“Producing an ape”. Body language and spiritual harmonies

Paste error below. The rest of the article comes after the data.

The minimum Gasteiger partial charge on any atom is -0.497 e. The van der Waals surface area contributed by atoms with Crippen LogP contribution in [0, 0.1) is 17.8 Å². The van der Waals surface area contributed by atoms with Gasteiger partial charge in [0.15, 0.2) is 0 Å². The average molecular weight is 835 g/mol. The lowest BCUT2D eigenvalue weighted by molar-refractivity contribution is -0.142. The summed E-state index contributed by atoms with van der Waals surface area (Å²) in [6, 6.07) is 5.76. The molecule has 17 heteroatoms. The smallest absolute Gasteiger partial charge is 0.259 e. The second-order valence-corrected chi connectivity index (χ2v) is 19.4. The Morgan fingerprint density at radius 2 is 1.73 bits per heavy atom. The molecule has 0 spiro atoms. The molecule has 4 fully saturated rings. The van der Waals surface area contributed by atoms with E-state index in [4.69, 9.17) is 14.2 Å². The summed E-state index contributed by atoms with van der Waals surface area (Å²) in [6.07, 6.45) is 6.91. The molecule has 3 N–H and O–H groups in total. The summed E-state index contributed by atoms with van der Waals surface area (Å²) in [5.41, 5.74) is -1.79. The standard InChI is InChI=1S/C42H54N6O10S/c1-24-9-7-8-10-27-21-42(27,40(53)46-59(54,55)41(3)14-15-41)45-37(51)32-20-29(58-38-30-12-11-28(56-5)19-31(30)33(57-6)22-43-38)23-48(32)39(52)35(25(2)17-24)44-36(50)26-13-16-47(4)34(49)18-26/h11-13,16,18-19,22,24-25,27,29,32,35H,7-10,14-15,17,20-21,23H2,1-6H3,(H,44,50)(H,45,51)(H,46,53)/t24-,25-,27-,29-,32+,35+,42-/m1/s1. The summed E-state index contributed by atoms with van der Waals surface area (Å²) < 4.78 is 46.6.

In 1800, little was known about the great apes and their actual aptitudes. They were still called « orangs-outangs », a generic term taken from Malay designating « woodsmen ».The scientific monographs of the day reinforced an ambiguity in their representations. Like the natural man of the century of the Enlightenment, the ape remained an intermediate creature, identical to physical man with whom it shares sensibilities and excesses. It would be the task of functional anatomy to measure the extent of the apes’ intelligence, no less than to assess the conditions of its perfectibility and its place in hierarchy of living animals. The anthropomorphic depictions lastingly obscured all the symbolic borders between the realms of humans and animals. However, beginning in the years from 1820 to 1830, the discovery of adult orang would rectify this ambivalence. Arrested in its cerebral development at puberty, the ape underwent a regressive metamorphosis that caused its decline. While man rose, ennobled, the orang regressed towards a bestial existence. Fascination and repulsion never ceased to accompany this scholarly fiction.